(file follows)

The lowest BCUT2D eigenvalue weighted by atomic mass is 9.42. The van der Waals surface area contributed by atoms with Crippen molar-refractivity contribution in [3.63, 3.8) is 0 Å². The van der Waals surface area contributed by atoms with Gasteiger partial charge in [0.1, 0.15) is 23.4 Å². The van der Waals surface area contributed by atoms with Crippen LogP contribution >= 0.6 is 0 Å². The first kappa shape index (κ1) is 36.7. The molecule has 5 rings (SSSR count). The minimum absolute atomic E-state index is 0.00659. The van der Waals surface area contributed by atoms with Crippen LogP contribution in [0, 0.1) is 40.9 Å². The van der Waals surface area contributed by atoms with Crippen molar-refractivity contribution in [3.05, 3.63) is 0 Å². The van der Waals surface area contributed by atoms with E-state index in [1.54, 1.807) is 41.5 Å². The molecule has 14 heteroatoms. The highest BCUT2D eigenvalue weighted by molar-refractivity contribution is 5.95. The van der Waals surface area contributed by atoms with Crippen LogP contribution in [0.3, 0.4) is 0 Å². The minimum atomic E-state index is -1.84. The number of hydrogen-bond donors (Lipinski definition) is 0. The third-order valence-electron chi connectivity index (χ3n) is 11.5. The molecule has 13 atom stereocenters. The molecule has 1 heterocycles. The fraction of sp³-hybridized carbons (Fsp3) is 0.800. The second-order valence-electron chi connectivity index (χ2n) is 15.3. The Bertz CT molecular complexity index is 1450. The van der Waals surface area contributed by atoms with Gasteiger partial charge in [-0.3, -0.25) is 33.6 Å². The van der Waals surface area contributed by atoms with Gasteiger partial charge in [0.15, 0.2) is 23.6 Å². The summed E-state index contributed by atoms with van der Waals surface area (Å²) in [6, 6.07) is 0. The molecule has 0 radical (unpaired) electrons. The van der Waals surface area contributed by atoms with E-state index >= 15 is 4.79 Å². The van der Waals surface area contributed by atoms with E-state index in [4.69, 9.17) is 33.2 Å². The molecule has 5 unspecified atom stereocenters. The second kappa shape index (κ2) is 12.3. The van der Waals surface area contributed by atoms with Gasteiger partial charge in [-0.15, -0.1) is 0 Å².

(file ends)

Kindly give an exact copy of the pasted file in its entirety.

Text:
The lowest BCUT2D eigenvalue weighted by atomic mass is 9.42. The van der Waals surface area contributed by atoms with Crippen molar-refractivity contribution in [3.63, 3.8) is 0 Å². The van der Waals surface area contributed by atoms with Gasteiger partial charge in [0.1, 0.15) is 23.4 Å². The van der Waals surface area contributed by atoms with Crippen LogP contribution >= 0.6 is 0 Å². The first kappa shape index (κ1) is 36.7. The molecule has 5 rings (SSSR count). The minimum absolute atomic E-state index is 0.00659. The van der Waals surface area contributed by atoms with Crippen LogP contribution in [0, 0.1) is 40.9 Å². The van der Waals surface area contributed by atoms with Crippen molar-refractivity contribution in [3.05, 3.63) is 0 Å². The van der Waals surface area contributed by atoms with E-state index in [1.54, 1.807) is 41.5 Å². The molecule has 14 heteroatoms. The highest BCUT2D eigenvalue weighted by molar-refractivity contribution is 5.95. The van der Waals surface area contributed by atoms with Crippen LogP contribution in [0.3, 0.4) is 0 Å². The minimum atomic E-state index is -1.84. The number of hydrogen-bond donors (Lipinski definition) is 0. The third-order valence-electron chi connectivity index (χ3n) is 11.5. The molecule has 13 atom stereocenters. The molecule has 1 heterocycles. The fraction of sp³-hybridized carbons (Fsp3) is 0.800. The second-order valence-electron chi connectivity index (χ2n) is 15.3. The Bertz CT molecular complexity index is 1450. The van der Waals surface area contributed by atoms with Gasteiger partial charge in [-0.3, -0.25) is 33.6 Å². The van der Waals surface area contributed by atoms with Gasteiger partial charge in [0.15, 0.2) is 23.6 Å². The summed E-state index contributed by atoms with van der Waals surface area (Å²) in [6, 6.07) is 0. The molecule has 0 radical (unpaired) electrons. The van der Waals surface area contributed by atoms with E-state index >= 15 is 4.79 Å². The van der Waals surface area contributed by atoms with E-state index in [4.69, 9.17) is 33.2 Å². The molecule has 5 unspecified atom stereocenters. The second kappa shape index (κ2) is 12.3. The van der Waals surface area contributed by atoms with Gasteiger partial charge in [-0.15, -0.1) is 0 Å².